On one Tulare County farm this year, more than 30,000 tricolored blackbirds found something they liked — silage fields resembling marshland that the birds prefer to inhabit.
The farmer held off harvesting the dairy silage until the nesting and fledging had been completed by the end of May. A potential killing field was avoided.
Five other farmers did the same thing. The total number of birds involved was 65,000.
It’s another happy ending for the tricolored blackbirds, which have been protected by these harvesting delays for a few years now. And it’s a prime example of farmers helping nature.
I’ve written stories about this effort in the past. To Western United Dairymen works with Audubon California and the U.S. Department of Agriculture’s National Resources Conservation Service.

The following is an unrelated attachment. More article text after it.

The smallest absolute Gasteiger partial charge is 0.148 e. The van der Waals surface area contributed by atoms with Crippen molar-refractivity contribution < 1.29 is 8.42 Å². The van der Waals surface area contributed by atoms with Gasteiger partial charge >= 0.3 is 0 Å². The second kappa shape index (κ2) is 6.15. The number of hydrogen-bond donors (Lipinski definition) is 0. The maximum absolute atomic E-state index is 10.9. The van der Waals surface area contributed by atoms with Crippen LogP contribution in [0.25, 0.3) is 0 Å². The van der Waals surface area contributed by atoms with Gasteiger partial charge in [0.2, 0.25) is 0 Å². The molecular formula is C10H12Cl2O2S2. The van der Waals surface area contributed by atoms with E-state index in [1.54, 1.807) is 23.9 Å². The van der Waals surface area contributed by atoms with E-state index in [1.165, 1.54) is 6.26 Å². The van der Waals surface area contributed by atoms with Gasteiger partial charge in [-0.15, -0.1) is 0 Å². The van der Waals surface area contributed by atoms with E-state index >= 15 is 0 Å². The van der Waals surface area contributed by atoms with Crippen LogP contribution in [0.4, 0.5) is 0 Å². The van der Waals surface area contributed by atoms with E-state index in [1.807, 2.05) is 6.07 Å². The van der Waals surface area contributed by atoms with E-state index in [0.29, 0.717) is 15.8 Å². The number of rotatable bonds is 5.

For dairy owners, the partnership makes sense because it is a major influence in keeping the bird off the protection list for the federal Endangered Species Act, which can be stifling to business and industry.
The tricolored blackbird is protected under the Migratory Bird Treaty Act, as well as being a species of concern for both state and federal governments. About 40% of tricolored black birds nest in the Central Valley, says Audubon California.
The Natural Resources Conservation Service offer farmers financial help to compensate them for their loss of grain, due to the late harvesting.